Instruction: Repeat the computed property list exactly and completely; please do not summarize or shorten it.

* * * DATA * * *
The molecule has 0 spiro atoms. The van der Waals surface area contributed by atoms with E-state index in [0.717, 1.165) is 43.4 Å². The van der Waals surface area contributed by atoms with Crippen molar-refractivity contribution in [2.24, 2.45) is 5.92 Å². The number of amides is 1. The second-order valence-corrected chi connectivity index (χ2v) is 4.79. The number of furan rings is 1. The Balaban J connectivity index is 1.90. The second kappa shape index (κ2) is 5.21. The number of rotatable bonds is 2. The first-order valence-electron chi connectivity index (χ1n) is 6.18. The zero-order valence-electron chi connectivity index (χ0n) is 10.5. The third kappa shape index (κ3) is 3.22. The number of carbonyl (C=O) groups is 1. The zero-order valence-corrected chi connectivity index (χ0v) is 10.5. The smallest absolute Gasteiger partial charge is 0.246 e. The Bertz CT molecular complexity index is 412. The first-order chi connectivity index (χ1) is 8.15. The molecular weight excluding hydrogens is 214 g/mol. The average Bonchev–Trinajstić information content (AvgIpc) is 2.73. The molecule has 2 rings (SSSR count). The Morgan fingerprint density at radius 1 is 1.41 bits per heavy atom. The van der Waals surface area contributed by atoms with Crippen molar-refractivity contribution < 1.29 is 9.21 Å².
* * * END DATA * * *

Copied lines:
The molecule has 0 spiro atoms. The van der Waals surface area contributed by atoms with E-state index in [0.717, 1.165) is 43.4 Å². The van der Waals surface area contributed by atoms with Crippen molar-refractivity contribution in [2.24, 2.45) is 5.92 Å². The number of amides is 1. The second-order valence-corrected chi connectivity index (χ2v) is 4.79. The number of furan rings is 1. The Balaban J connectivity index is 1.90. The second kappa shape index (κ2) is 5.21. The number of rotatable bonds is 2. The first-order valence-electron chi connectivity index (χ1n) is 6.18. The zero-order valence-electron chi connectivity index (χ0n) is 10.5. The third kappa shape index (κ3) is 3.22. The number of carbonyl (C=O) groups is 1. The zero-order valence-corrected chi connectivity index (χ0v) is 10.5. The smallest absolute Gasteiger partial charge is 0.246 e. The Bertz CT molecular complexity index is 412. The first-order chi connectivity index (χ1) is 8.15. The molecular weight excluding hydrogens is 214 g/mol. The average Bonchev–Trinajstić information content (AvgIpc) is 2.73. The molecule has 2 rings (SSSR count). The Morgan fingerprint density at radius 1 is 1.41 bits per heavy atom. The van der Waals surface area contributed by atoms with Crippen molar-refractivity contribution < 1.29 is 9.21 Å².